Ms. SCHAKOWSKY. Mr. Speaker, 2013 will mark the 10th anniversary of a unique and historical gathering of scientists from 15 Middle East countries: Bahrain, Egypt, Iran, Iraq, Israel, Jordan, Kuwait, Lebanon, Libya, Palestinian Authority, Qatar, Saudi Arabia, Syria, Turkey and United Arab Emirates. In 2003, the first conference, ``Frontier of Chemical Sciences: Research and Education in the Middle East--A Bridge to Peace,'' was held on the Mediterranean island of Malta. These conferences later came to be known as ``The Malta Conferences.''
In each of the conferences, scientists meet for five days with six Nobel Laureates to work on scientific issues of importance to the region: Air and Water Quality, Alternative Energy Sources, Nanotechnology and Material Science, Medicinal Chemistry, and Science Education for All Levels. Since 2003, five conferences were held. By invitation from UNESCO, Malta V was held at UNESCO's Headquarters in Paris in December 2011. The conference was opened by the Director General of UNESCO, Irina Bokova, and followed by a speech by HRH Prince Hassan of Jordan on his vision for the new Middle East.
Although acts of war and terrorism have destabilized the political and economic climate in the Middle East and around the world, it remains possible for scientists from opposing sides of the political and cultural conflict to meet in an attempt to forge relationships that bridge the deep chasms of distrust and intolerance.
In the Middle East, it is especially important that stable, mutually respectful, personal relationships be created that will enhance research interactions and collaborations, contribute to a more peaceful atmosphere, encourage international development, help establish a more favorable environment for regional peace and security, and foster further growth in regional scientific and technological cooperation. This is the goal of the Malta Conferences.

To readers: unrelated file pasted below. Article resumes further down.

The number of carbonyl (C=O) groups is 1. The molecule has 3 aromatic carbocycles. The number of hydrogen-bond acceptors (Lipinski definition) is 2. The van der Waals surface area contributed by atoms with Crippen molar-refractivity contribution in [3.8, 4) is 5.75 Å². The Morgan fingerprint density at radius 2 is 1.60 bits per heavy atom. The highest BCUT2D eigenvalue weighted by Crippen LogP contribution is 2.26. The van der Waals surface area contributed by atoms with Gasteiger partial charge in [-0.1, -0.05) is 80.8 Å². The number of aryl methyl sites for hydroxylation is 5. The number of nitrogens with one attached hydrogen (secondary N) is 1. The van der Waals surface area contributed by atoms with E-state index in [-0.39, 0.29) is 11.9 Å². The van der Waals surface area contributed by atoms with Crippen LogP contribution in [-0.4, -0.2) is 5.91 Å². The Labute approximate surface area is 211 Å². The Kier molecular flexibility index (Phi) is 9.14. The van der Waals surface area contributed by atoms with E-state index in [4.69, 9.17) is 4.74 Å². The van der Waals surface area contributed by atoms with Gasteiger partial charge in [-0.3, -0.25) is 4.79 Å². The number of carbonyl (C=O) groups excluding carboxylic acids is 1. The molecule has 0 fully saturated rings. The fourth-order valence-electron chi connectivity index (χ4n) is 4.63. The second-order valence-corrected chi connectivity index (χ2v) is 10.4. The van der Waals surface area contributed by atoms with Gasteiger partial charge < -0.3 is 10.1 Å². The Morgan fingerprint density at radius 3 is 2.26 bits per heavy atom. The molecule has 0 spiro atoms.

In 2012, the Malta Conferences Foundation was established as a nonprofit organization and my great friend and constituent Zafra Lerman was elected its president. Like other people who foster social change, she too had a dream. The fulfillment of this dream was the Malta Conferences.
Zafra Lerman is a world-renowned scientist and science educator. She received her Ph.D. from the Weizmann Institute of Science in Israel and conducted research on isotope effects at Cornell University, Northwestern University, and at the Swiss Polytechnic in Zurich, Switzerland. Professor Lerman developed an innovative approach of teaching science to non-science majors by integrating science with the arts, and with students' personal interests and cultural backgrounds. These methods have received national and international recognition. She has been invited to lecture on her methods all over the U.S. and around the world.
For the past 25 years, she has worked tirelessly on behalf of dissidents all over the world. She chaired the Committee on Scientific Freedom and Human Rights for the American Chemical Society (ACS). At great risk to her personal safety, she has worked within the Soviet Union, China and other countries and has succeeded in preventing executions, releasing prisoners of conscience from jail and bringing dissidents into freedom.
Professor Lerman has received many national and international awards. In 1999, she received the Presidential Award for Excellence in Science, Mathematics and Engineering Mentoring from President Clinton. In 1998, she received the Kilby Laureate Award for extraordinary contribution to society through science, technology, invention, innovation and education. In 2003, she was the recipient of the American Chemical Society's (ACS) Parsons Award in recognition of outstanding public service to society through chemistry. The Royal Society of Chemistry in England awarded her the 2005 Nyholm Award, and the New York Academy of Sciences presented her with the 2005 Heinz Pagels Human Rights for Scientists Award. She received the 2007 George Brown Award for International Scientific Cooperation from the U.S. Civilian Research & Development Foundation (CRDF). In 2011, she received an award for Stimulating Collaborations and Ensuring Human Rights by the International Conference on Chemistry for Mankind in India.
The capstone of her career is her work on the Malta Conferences. The Malta Conferences are the only platform where scientists from 15 Middle East countries are collaborating and cooperating on scientific issues as well as developing professional and personal relationships with each other. The common language of science is used for science diplomacy, which serves as a bridge to peace, tolerance and understanding in the Middle East and improves the relationships between the Muslim countries and the U.S., and between the Arabs, Iranians and Israelis.